ELF, libelf, compressed sections and elfutils

ELF (Executable and Linkable Format) files are the standard binary format for GNU/Linux and other Unix-like systems. They are used for executables, shared libraries, object and core files. There are two ways the data in an ELF file are described. The Program Headers describe the segments of the file that need to be mapped into memory for runtime execution. The Section Headers describe what kind of data is in the different sections of the file (executable code, symbols, strings, etc.), a name and miscellaneous information often only needed for linking object files together. Normally only sections that have the SHF_ALLOC flag set are also described in the Program Headers. But two or more sections with the same flags can be combined into one segment (if they are placed consecutively in the file). Most section data that isn’t allocated can be removed from executable and shared library files because they aren’t strictly necessary at runtime and won’t be automatically loaded into memory by the kernel or dynamic loader. Sections such as string or symbol tables and debug information are often stripped out of the original file and put in a separate (ELF) debuginfo file. This doesn’t (or shouldn’t) impact anything during runtime, but does make understanding what is going on, which address corresponds to which function symbol or original source line trickier. Stripping ELF files of non-allocated sections is often done to save disk space.

Another way to save space is by compressing data. The GNU toolchain supports a way to compress individual ELF sections by renaming a section name from .debug* to .zdebug*. The data for such sections starts with 4 chars ZLIB, a 64bit unsigned integer in big endian encoding to provide the original section sh_size and then the ZLIB compressed data. This convention is supported by various GNU tools, but not very widely outside those. So it would work with GDB but not with valgrind for example. elfutils only provided partial support for GNU style .zdebug sections in ET_EXEC or ET_DYN ELF files, but not in ET_REL files like kernel modules (or their separate debuginfo files). The reason for the partial support was that depending on the name of a section is a little awkward and might not always be convenient to do (section names themselves are placed in a section which you have to locate first). For example it makes determining how to apply relocations (which you might have to do for ET_REL files) tricky, because you first need to lookup the target section name to determine whether or not it needs to be decompressed first. So this works great if you work with just the GNU tools for fully linked ELF files and for the specially named sections that contain DWARF information, but not really for any other ELF data.

Ali Bahrami, who works on the core Solaris OS and linker, liked the basic idea of GNU compressed ELF sections, but wanted to have something more generic that didn’t depend on magic section names. So he started an effort to extend the ELF specification to provide a standardized way that could be adopted by anything that supports ELF. The ELF specification is contained in the System V Application Binary Interface, also known as the Generic ABI (gABI), which is maintained on a public mailinglist generic-abi. This resulted in the following definitions, as implemented in GLIBC (2.22+) elf.h:

#define SHF_COMPRESSED      (1 << 11)  /* Section with compressed data. */

/* Section compression header.  Used when SHF_COMPRESSED is set.  */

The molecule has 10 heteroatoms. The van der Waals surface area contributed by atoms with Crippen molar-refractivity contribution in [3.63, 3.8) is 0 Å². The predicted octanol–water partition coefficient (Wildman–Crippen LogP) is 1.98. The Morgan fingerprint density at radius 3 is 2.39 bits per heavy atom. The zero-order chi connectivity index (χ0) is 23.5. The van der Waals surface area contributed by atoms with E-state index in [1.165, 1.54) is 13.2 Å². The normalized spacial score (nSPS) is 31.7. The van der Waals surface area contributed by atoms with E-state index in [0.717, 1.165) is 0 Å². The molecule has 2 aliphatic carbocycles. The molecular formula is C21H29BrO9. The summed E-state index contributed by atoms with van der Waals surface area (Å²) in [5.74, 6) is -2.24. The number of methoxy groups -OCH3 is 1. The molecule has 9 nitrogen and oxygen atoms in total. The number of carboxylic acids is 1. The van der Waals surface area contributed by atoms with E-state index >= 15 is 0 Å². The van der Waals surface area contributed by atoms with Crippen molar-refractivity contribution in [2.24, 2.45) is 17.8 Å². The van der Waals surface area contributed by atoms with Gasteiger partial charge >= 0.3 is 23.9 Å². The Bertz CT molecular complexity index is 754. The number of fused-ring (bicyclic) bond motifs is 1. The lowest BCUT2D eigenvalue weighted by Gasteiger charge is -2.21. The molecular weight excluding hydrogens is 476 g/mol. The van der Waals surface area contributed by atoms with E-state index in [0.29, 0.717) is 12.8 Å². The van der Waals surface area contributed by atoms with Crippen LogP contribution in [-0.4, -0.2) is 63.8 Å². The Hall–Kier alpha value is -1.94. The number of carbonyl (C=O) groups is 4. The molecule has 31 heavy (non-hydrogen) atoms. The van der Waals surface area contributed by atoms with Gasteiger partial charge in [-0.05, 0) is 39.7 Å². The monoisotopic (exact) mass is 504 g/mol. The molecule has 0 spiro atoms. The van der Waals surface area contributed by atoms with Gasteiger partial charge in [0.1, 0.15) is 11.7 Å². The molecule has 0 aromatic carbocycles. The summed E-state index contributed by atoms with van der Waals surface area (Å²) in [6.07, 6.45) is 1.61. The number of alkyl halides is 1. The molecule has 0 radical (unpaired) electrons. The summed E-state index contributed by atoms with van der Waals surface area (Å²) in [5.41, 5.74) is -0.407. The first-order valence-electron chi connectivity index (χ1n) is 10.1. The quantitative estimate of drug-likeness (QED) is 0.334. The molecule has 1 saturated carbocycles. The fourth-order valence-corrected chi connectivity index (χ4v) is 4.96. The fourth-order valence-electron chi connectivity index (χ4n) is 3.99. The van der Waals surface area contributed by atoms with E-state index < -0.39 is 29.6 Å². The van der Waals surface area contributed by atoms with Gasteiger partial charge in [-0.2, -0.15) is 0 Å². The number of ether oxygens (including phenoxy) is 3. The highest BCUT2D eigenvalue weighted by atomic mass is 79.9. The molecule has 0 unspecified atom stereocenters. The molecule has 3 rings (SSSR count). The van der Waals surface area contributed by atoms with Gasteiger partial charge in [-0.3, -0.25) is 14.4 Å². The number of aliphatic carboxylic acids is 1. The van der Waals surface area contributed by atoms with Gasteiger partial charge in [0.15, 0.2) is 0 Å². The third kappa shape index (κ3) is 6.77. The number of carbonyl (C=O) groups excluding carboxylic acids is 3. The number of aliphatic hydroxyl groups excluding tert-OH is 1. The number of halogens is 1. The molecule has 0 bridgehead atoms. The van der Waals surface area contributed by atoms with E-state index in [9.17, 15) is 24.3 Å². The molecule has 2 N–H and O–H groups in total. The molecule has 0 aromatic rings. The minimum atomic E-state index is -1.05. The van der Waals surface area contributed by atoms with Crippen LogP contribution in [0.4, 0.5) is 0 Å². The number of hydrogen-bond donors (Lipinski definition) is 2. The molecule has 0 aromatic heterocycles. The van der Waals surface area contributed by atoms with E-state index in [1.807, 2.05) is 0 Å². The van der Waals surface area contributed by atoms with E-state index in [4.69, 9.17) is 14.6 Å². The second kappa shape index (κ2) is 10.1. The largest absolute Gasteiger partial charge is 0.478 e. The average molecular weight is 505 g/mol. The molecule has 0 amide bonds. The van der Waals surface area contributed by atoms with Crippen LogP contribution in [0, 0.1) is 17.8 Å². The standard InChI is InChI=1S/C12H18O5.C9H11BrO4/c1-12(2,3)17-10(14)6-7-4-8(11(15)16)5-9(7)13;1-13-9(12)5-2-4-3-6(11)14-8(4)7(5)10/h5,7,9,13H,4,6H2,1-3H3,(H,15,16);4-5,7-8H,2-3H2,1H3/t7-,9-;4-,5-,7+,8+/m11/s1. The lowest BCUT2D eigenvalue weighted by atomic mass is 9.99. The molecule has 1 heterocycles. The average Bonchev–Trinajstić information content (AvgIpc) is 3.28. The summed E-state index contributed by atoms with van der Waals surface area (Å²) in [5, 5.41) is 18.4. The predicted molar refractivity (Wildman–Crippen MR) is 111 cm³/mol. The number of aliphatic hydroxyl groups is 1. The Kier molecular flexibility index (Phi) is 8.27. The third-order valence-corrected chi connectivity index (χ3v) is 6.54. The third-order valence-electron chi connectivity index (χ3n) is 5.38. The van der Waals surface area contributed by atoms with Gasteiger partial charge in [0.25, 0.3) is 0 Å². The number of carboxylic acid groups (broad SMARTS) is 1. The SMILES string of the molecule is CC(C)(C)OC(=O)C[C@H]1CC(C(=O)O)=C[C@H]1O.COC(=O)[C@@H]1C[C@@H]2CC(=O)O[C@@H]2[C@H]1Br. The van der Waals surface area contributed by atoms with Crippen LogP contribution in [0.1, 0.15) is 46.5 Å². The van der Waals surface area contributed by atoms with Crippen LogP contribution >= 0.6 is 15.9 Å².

typedef struct
  Elf32_Word   ch_type;        /* Compression format.  */
  Elf32_Word   ch_size;        /* Uncompressed data size.  */
  Elf32_Word   ch_addralign;   /* Uncompressed data alignment.  */
} Elf32_Chdr;

typedef struct
  Elf64_Word   ch_type;        /* Compression format.  */
  Elf64_Word   ch_reserved;
  Elf64_Xword  ch_size;        /* Uncompressed data size.  */
  Elf64_Xword  ch_addralign;   /* Uncompressed data alignment.  */
} Elf64_Chdr;

/* Legal values for ch_type (compression algorithm).  */
#define ELFCOMPRESS_ZLIB       1          /* ZLIB/DEFLATE algorithm.  */
#define ELFCOMPRESS_LOOS       0x60000000 /* Start of OS-specific.  */
#define ELFCOMPRESS_HIOS       0x6fffffff /* End of OS-specific.  */
#define ELFCOMPRESS_LOPROC     0x70000000 /* Start of processor-specific.  */
#define ELFCOMPRESS_HIPROC     0x7fffffff /* End of processor-specific.  */

The new SHF_COMPRESSED flag is set on the section sh_flags and indicates the section is compressed. Such sections start with a Chdr (Elf32_Chdr for 32bit ELF files, Elf64_Chdr for 64bit ELF files) followed by the compression data. The Chdr values are encoded according to the big/little endianess of the ELF file. There is only one ch_type standard compression type defined (ELFCOMPRESS_ZLIB), but lots of room for alternatives. Note that zero is not a valid value (and does NOT mean uncompressed). The ch_size is the original (uncompressed) sh_size of the section (a compressed section sh_size is the size of the compressed data plus the size of the Chdr). The ch_addralign is the section sh_addralign for the uncompressed data (the compressed section sh_addralign is the alignment of the Chdr plus compressed data if it needs one).

In this scheme all indexes into a section, like relocations or string table index, are assumed to apply to the uncompressed section data and never as index into the data of a compressed section. Also note that the section sh_entsize applies to the uncompressed data entry size (when the uncompressed section holds a table of same size entries). This last fact can potentially trigger some over eager sanity check failures for implementations that don’t understand the SHF_COMPRESSED flag yet when they try to check the sh_size is a multiple of the sh_entsize (it should be a multiple of the ch_size for compressed sections). Luckily that is somewhat rare (but would trigger in older elfutils when writing out a file with compressed sections and a sh_entsize > 0). Apart from those issues the change is mostly backward compatible for programs just reading ELF files. They can treat compressed sections as containing opaque data as long as they don’t need to interpret it (which is mostly true for unallocated SHT_PROGBITS sections to which compression will most likely have been applied). The sections can be moved and copied around as is, as long as the sh_flags are kept in tact. Anything dealing with only program headers and runtime execution of ELF isn’t impacted at all.

Besides standardizing the ELF file format change we also collaborated on some interfaces to easily use and manipulate ELF files containing compressed sections. The libelf library is not really formally standardized but through theĀ generic-abi mailinglist (and sometimes private emails between the maintainers) we try to keep the interfaces source compatible. It provides two sets of interfaces, the libelf.h interface, which mainly abstracts away the on-disk and native in-memory representations (so you can easily read and manipulate big endian ELF files on a little endian platform, or the other way around) and the gelf.h interface which abstracts away the differences between 32 bit and 64 bit ELF files. elfutils provides the libelf implementation for GNU/Linux, but there are also other implementations including for BSD and proprietary UNIX-like systems as Solaris.